After the government increased the nationwide sales tax last Oct. 1, Japan retail sales dropped 7.1 percent, the lowest since 2015.
The huge decline can be attributed to the low sales in household appliances sales as well as clothing, and cars. The trade ministry said department stores are hit ‘too hard’ from the decline in sales, as more people opt not to shop.
The increase in the sales tax was huge, approximately eight to ten percent. This move prompted consumers to cut on spending and strengthen the domestic demand for goods.
Some analysts warned that this sales tax can affect Japan’s economy since there will be a decline in the growth driver. The consumer sector can suffer as more people decides not to make purchases. Executive research fellow at NLI Research Institute Taro Saito said, “Regardless of today’s outcome, consumption has been a weak tone, and consumer sentiment is getting worse.”
Before the sales tax imposed last Oct, the government already postponed the implementation twice due to some economic concerns. In addition, average household income hasn’t been increasing originally, hence, the tax can serve as a burden to Japanese people.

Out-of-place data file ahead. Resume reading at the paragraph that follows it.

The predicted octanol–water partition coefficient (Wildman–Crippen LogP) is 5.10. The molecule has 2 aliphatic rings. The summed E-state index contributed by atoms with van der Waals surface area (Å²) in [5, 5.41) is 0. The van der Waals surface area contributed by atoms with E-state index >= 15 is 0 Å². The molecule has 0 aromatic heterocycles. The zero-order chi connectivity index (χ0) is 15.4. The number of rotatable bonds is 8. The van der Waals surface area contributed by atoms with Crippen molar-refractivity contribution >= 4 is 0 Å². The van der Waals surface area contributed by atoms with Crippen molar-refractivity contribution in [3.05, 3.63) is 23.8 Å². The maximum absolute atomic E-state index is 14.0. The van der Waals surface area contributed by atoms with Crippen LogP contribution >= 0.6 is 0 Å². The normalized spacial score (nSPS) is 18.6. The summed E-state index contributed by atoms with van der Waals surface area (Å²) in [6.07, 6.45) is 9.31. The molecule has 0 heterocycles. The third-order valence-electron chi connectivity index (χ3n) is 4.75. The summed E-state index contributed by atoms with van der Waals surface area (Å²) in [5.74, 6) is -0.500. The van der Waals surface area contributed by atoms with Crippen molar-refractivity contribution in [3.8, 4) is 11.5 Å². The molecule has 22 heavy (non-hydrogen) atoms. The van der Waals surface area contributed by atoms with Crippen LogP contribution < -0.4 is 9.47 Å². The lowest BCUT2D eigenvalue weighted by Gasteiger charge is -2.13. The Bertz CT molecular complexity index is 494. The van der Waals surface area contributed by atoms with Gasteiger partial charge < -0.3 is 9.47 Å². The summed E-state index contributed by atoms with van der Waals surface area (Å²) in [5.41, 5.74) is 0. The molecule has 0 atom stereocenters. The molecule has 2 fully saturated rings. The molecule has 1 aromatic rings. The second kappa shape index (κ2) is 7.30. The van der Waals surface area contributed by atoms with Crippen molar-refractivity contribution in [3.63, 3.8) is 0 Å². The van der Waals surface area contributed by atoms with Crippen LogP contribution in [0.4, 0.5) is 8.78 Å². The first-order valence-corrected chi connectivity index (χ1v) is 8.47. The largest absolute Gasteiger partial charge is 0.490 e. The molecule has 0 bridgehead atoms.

Economist Tom Learmouth at Capital Economics said, “Retail sales fell more sharply in October than after previous sales tax hikes. The fall in sales was slightly larger than the 13.7 percent plunge which followed both the 1997 and 2014 sales tax hikes.”
For experts, implementing the tax hike is a crucial decision because Japan’s economic situation is leaning towards gloomy conditions. The government compiled big spending packages for the past years and with Tokyo 2020 Olympics, Japan will spend more money.
To soften the impact of the sales tax, the government introduced a rebate program for cashless transactions. This is designed to encourage consumers to use electronic payments.